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  • Risch on Declaratory Judgments Post-MedImmune

    Michael Risch has posted an interesting empirical paper on ssrn titled Sue First, Negotiate LaterHere is a link, and here is the abstract:
    One of the more curious features of patent law is that patents can be challenged by anyone worried about being sued. This challenge right allows potential defendants to file a declaratory relief lawsuit in their local federal district court, seeking a judgment that a patent is invalid or noninfringed. To avoid this home-court advantage, patent owners may file a patent infringement lawsuit first and, by doing so, retain the case in the patent owner’s venue of choice. But there is an unfortunate side effect to such preemptive lawsuits: they escalate the dispute when the parties may want to instead settle for a license. Thus, policies that allow challenges are favored, but they are tempered by escalation caused by preemptive lawsuits. To the extent a particular challenge rule leads to more preemptive lawsuits, it might be disfavored.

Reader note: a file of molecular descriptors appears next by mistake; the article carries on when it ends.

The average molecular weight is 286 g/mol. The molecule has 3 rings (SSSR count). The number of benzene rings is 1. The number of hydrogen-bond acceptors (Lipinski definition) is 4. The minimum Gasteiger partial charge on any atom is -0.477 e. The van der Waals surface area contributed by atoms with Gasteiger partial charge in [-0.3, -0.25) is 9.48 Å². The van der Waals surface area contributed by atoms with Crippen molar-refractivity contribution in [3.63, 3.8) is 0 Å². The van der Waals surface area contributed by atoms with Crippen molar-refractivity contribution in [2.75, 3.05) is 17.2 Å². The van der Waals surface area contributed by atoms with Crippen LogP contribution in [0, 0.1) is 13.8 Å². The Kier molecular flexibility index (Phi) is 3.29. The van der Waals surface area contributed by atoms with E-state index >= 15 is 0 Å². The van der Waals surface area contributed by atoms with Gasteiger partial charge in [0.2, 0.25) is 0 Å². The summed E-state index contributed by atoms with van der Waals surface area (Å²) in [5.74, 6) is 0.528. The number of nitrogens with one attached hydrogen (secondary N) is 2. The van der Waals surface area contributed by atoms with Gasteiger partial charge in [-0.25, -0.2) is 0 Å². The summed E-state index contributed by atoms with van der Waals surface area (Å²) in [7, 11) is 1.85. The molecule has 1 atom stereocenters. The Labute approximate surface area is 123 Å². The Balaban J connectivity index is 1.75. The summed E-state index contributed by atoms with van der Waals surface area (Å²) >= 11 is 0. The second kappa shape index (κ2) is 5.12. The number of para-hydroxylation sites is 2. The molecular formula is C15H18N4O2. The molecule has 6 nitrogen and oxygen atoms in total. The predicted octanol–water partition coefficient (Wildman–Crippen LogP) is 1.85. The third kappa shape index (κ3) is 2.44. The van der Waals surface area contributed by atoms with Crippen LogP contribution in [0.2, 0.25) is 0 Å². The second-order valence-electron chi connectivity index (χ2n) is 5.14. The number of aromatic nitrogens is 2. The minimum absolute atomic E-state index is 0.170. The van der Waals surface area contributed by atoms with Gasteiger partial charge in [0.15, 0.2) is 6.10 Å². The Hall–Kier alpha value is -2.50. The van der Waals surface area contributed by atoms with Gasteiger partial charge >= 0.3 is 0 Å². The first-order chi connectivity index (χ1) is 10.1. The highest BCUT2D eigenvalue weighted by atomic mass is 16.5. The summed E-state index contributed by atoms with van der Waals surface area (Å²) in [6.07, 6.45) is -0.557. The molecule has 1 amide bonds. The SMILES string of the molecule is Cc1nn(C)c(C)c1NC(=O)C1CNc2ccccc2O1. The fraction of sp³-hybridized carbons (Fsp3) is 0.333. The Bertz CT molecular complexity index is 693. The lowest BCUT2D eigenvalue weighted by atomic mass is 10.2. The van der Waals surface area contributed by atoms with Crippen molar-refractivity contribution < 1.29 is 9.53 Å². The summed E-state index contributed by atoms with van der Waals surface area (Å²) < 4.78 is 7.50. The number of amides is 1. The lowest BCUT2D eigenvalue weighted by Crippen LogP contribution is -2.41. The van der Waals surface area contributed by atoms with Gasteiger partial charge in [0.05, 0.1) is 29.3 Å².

This article tests one such important challenge rule. In MedImmune v. Genentech, the U.S. Supreme Court made it easier for a potential defendant to sue first. Whereas the prior rule required threat of immediate injury, the Supreme Court made clear that any case or controversy would allow a challenger to file a declaratory relief action. This ruling had a real practical effect, allowing recipients of letters that boiled down to, “Let’s discuss my patent,” to file a lawsuit when they could not before.